Listed in: Biology, as BIOL-23
Ethan J. Temeles (Section 01)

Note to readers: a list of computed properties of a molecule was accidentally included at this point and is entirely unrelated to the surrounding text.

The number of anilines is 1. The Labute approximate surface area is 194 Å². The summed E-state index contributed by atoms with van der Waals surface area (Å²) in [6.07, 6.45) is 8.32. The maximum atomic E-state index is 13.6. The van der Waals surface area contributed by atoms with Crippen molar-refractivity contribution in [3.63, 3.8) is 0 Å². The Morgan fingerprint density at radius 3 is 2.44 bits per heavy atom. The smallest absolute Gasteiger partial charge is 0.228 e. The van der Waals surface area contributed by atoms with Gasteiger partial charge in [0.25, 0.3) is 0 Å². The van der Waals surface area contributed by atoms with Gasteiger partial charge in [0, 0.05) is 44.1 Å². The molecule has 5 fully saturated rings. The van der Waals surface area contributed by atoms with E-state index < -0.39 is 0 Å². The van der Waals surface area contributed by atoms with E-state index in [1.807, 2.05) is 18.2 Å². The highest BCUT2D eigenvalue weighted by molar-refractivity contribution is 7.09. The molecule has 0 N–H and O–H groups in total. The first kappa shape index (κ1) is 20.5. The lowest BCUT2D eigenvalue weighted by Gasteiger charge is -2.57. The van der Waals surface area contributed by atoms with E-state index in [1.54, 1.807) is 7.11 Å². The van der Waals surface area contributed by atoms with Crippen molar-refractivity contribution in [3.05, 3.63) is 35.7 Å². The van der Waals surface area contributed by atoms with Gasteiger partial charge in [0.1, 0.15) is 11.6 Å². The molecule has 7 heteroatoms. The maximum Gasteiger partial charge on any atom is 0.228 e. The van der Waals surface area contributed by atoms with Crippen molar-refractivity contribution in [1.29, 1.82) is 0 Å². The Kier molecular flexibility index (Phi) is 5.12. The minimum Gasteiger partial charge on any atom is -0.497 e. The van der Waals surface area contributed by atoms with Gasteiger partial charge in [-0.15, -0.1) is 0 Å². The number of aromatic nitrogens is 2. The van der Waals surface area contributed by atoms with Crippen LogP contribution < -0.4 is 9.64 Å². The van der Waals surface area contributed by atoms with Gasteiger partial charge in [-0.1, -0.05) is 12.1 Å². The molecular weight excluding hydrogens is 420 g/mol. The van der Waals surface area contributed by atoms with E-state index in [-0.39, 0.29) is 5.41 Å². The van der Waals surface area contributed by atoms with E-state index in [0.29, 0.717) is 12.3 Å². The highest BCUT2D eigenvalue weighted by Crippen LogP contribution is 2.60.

A study of the relationships of plants and animals (including humans) to each other and to their environment. We'll start by considering the decisions an individual makes in its daily life concerning its use of resources, such as what to eat and where to live, and whether to defend such resources. We'll then move on to populations of individuals, and investigate species population growth, limits to population growth, and why some species are so successful as to become pests whereas others are on the road to extinction. The next level will address communities and how interactions among populations, such as competition, predation, parasitism, and mutualism, affect the organization and diversity of species within communities. The final stage of the course will focus on ecosystems, and the effects of humans and other organisms on population, community, and global stability. Three hours of lecture per week. Requisite: Biology 18 or permission from the instructor. Not open to first-year students. First semester. Professor Temeles.